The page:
The loss of any of our key personnel or the failure to attract or retain specialized technical and management personnel could impair our ability to grow our business.

 

Our future success depends upon our ability to attract and retain highly qualified technical and managerial personnel. We are particularly dependent on the continued services of our key executives, including Michael Hsing, our President and Chief Executive Officer, who founded our company and developed our proprietary process technology. In addition, personnel with highly skilled analog and mixed-signal design engineering expertise are scarce and competition for personnel with these skills is intense. There can be no assurance that we will be able to retain existing key employees or that we will be successful in attracting, integrating or retaining other highly qualified personnel with critical capabilities in the future. If we are unable to retain the services of existing key employees or are unsuccessful in attracting new highly qualified employees quickly enough to meet the demands or our business, including design cycles, our business could be harmed.

 

We intend to continue to expand our operations, which may strain our resources and increase our operating expenses.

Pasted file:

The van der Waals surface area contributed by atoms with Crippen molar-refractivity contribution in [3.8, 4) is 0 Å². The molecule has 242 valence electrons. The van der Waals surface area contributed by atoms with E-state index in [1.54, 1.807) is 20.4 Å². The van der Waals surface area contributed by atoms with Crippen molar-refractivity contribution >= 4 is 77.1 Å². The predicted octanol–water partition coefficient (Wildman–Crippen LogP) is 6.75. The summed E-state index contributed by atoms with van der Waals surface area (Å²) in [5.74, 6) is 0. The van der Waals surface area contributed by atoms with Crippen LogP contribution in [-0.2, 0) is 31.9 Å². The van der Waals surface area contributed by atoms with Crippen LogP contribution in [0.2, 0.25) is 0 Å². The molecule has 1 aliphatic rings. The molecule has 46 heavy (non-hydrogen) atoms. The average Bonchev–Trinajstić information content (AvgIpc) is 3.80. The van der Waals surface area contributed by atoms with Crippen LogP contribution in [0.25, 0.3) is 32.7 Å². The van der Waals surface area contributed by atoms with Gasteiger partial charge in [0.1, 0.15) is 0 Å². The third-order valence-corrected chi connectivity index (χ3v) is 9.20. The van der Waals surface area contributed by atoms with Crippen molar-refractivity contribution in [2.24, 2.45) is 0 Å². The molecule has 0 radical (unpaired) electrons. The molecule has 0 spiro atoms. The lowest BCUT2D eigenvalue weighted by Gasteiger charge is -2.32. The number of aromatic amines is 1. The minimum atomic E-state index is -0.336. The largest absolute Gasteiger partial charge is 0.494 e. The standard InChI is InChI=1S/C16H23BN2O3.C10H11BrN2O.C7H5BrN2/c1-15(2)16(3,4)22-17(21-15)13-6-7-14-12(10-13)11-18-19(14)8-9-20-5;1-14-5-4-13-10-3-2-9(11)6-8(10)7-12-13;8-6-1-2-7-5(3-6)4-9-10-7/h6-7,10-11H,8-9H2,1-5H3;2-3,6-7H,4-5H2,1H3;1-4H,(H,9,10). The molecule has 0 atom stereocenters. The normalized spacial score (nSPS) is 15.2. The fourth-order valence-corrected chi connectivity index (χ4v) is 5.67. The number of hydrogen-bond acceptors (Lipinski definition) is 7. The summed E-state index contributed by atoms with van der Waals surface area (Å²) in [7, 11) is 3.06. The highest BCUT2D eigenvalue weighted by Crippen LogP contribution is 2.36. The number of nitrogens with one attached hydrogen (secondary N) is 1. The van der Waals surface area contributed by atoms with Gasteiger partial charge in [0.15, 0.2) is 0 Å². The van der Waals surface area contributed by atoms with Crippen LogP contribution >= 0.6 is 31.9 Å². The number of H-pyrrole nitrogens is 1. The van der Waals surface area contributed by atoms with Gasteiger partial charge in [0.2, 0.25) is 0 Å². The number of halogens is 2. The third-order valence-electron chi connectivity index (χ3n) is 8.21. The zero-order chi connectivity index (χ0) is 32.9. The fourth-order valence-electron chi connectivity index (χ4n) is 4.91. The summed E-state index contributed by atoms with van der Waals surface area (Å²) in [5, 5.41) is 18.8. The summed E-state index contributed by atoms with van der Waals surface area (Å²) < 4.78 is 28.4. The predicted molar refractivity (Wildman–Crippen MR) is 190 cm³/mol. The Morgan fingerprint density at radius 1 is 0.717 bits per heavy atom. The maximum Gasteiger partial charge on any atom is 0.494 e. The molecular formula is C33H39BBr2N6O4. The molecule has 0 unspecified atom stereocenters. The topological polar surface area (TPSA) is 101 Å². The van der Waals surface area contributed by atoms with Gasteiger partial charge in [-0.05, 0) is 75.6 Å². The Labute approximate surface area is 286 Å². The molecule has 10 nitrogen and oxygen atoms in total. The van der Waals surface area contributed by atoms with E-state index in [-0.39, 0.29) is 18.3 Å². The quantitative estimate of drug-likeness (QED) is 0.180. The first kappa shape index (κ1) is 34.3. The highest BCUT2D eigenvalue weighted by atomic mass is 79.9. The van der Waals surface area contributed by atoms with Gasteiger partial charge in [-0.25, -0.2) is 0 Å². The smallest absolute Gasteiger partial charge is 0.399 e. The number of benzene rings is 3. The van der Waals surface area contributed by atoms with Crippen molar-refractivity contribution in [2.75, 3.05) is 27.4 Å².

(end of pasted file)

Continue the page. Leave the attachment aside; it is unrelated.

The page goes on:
We plan to continue to expand our domestic and foreign operations through internal growth, strategic relationships, or acquisitions. We expect that any such expansion will strain our systems and operational and financial controls. In addition, we are likely to incur significantly higher operating costs. To manage our growth effectively, we must continue to improve and expand our systems and controls, as well as hire experienced administrative and financial personnel. If we fail to do so, our growth will be limited. If we fail to effectively manage our planned expansion of operations, our business and operating results may be harmed.

 

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We may engage in future acquisitions that dilute the ownership interests of our stockholders and cause us to incur debt or to assume contingent liabilities, and we may be unable to successfully integrate these companies into our operations, which would adversely affect our business.

 

As a part of our business strategy, we may review acquisition prospects that would complement our current product offerings, enhance our design capability or offer other growth opportunities. In the event of future acquisitions, we could use a significant portion of our available cash, cash equivalents and short-term investments, issue equity securities which would dilute current stockholders’ percentage ownership, and/or incur substantial debt or contingent liabilities. Such actions by us could impact our operating results and/or the price of our common stock. In addition, if we are unsuccessful in integrating any acquired company into our operations or if integration is more difficult than anticipated, we may experience disruptions that could harm our business.

 

We compete against many companies with substantially greater financing and other resources, and our market share may be reduced if we are unable to respond to our competitors effectively.